18. Colorado Rockies
Record as of 5/2: 13-9
Last Power Ranking: 17
What do you call a Rockies team that gets absolutely pummeled on the road and then demolishes bad teams at home? You call them the Colorado Rockies. And that’s what happened this week, with an embarrassing four-game performance against the Phillies and a three-game sweep of a broken Reds team at Coors.
In order to be convinced about the 2022 Rockies, you’ll need to see them beat half-decent teams on the road and excellent teams at home. The Rockies were a combined 5-14 against the Dodgers and Giants at Coors last year, and they were a combined 5-16 on the road against the Padres, Reds and Mets, which was a triumvirate of half-decent NL teams last season.
The record is shiny. It’s fine if you want to ignore how the Rockies have been outscored and focus on the record. It’s early. Dream a little.
But Kris Bryant is hurt and it’s probably prudent to wait before going all-in on the ’22 Rockies. See if they can undo the typical Rockies paradigm of being world-beaters at home and dog food on the road.
Still, what do you want, for them not to win? All things considered, this is a 90th-percentile start to the season.
19. Chicago White Sox
Record as of 5/2: 8-13
Last Power Ranking: 15
It’s not like the White Sox don’t have any good excuses for their slow start. The injury bug has been picking off players one by one, to a devastating degree. But among the remaining troops, the lack of offensive output has not been what anyone would have expected from the White Sox. Not that there haven’t been bright spots — hello, Vince Velasquez — but it’s hard to paint the early results with anything but a glum paintbrush. The Fightin’ La Russas have dug themselves into an early 4.5-game hole, and it will require some determination (and some offense) to dig out of it.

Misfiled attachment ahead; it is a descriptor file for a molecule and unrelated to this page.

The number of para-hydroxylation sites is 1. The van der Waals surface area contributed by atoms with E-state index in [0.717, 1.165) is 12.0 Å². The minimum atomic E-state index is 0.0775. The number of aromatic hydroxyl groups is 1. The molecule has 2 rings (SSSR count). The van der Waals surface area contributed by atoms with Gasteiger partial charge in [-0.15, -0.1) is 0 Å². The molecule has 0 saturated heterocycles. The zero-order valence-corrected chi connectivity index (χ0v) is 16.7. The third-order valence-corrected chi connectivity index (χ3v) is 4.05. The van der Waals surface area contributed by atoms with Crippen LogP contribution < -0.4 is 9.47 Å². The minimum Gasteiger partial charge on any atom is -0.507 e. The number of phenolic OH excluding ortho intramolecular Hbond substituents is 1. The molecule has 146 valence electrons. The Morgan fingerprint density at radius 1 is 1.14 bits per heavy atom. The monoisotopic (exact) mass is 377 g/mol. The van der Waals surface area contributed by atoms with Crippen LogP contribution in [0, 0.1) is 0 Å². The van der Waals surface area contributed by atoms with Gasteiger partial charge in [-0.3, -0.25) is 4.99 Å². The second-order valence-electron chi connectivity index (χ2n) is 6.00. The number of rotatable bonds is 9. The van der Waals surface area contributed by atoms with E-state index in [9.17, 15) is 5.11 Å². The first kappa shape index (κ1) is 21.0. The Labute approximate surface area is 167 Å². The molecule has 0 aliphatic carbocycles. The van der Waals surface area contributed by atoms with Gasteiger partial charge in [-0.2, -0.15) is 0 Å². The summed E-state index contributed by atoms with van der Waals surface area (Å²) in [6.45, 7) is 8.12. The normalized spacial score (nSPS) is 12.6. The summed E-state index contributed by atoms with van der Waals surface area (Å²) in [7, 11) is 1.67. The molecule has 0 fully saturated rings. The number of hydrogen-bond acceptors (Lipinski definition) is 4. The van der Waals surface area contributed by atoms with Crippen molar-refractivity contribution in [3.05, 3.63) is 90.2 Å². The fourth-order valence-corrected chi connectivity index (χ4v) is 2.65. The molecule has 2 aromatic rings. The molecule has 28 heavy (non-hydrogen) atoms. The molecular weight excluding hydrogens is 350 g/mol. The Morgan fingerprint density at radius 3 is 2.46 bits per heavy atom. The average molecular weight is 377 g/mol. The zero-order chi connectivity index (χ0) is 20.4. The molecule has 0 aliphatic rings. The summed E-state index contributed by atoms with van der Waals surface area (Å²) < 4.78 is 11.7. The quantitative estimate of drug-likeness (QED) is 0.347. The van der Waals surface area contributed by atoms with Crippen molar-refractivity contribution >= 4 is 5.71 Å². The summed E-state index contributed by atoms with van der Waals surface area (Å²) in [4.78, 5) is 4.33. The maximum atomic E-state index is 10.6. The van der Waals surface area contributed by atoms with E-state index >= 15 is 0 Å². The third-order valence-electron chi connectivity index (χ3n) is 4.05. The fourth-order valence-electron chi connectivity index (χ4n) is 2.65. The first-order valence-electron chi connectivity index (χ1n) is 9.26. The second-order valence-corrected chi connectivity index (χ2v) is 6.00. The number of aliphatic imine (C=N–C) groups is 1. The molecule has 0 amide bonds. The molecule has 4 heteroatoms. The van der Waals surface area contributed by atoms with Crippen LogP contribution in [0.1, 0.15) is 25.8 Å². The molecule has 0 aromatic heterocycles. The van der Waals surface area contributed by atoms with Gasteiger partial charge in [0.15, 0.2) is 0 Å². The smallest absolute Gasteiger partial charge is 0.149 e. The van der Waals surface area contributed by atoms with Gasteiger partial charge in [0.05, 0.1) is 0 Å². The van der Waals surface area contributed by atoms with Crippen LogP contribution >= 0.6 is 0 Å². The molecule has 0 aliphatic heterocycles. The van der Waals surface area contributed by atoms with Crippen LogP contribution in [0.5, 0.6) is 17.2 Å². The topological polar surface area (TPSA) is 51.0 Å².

20. Cleveland Guardians
Record as of 5/2: 10-12
Last Power Ranking: 16
I have frequently given grief in this space to the powers that be in Cleveland, given how winnable the AL Central has felt in recent years and how willing they seem to be to punt talent instead of slamming the gas pedal down and hoping they cross the finish line before the vehicle disintegrates. Here’s the best I can do to make nice: Near the time this hits the press, we’re going to know the results of the AL Player of the Month, Pitcher of the Month, Reliever of the Month and Rookie of the Month.
I voted in two categories, and José Ramírez (Player) and Steven Kwan (Rookie) got my votes. Shane Bieber — despite a velo dip — has a realistic shot at the pitcher award, and while I don’t think Trevor Stephan will win the Reliever award, he should still be in the conversation.
Those individual performances haven’t been enough to help the Guardians keep up with the Twins, though. Cleveland was swept in succession by the Yankees and Angels before turning things around and sweeping the A’s over the weekend.
Also, I would be remiss not to tell you: You should really read this story about former bench coach Brad Mills’ grandson Beau Bear. Be prepared, it is not an easy read, but it’s a worthwhile one.
21. Chicago Cubs
Record as of 5/2: 9-13
Last Power Ranking: 21
The Cubs aren’t awful. If that seems damning with faint praise, it’s not supposed to. A team that trades away Javier Báez, Anthony Rizzo and Kris Bryant should be in a doom spiral. They’re 9-13, which isn’t going to get them back to the World Series, but a cold-blooded rebuild should have a team that’s 6-16, at least. That’s not going on here. The Cubs have a perfectly clean run differential. Not awful.
The organization is more focused on player development than anything else, as they should be, and they’re not exactly winning a ton of series, especially against their championship-hungry division rivals. They have issues, to be sure, and they’ll only be addressed when the prospects become reliable major leaguers.
But they’re not awful. Which they could be. That’s a small victory, but it’s a gift that rebuilding/reloading teams shouldn’t look in the mouth.
22. Oakland Athletics
Record as of 5/2: 10-12
Last Power Ranking: 23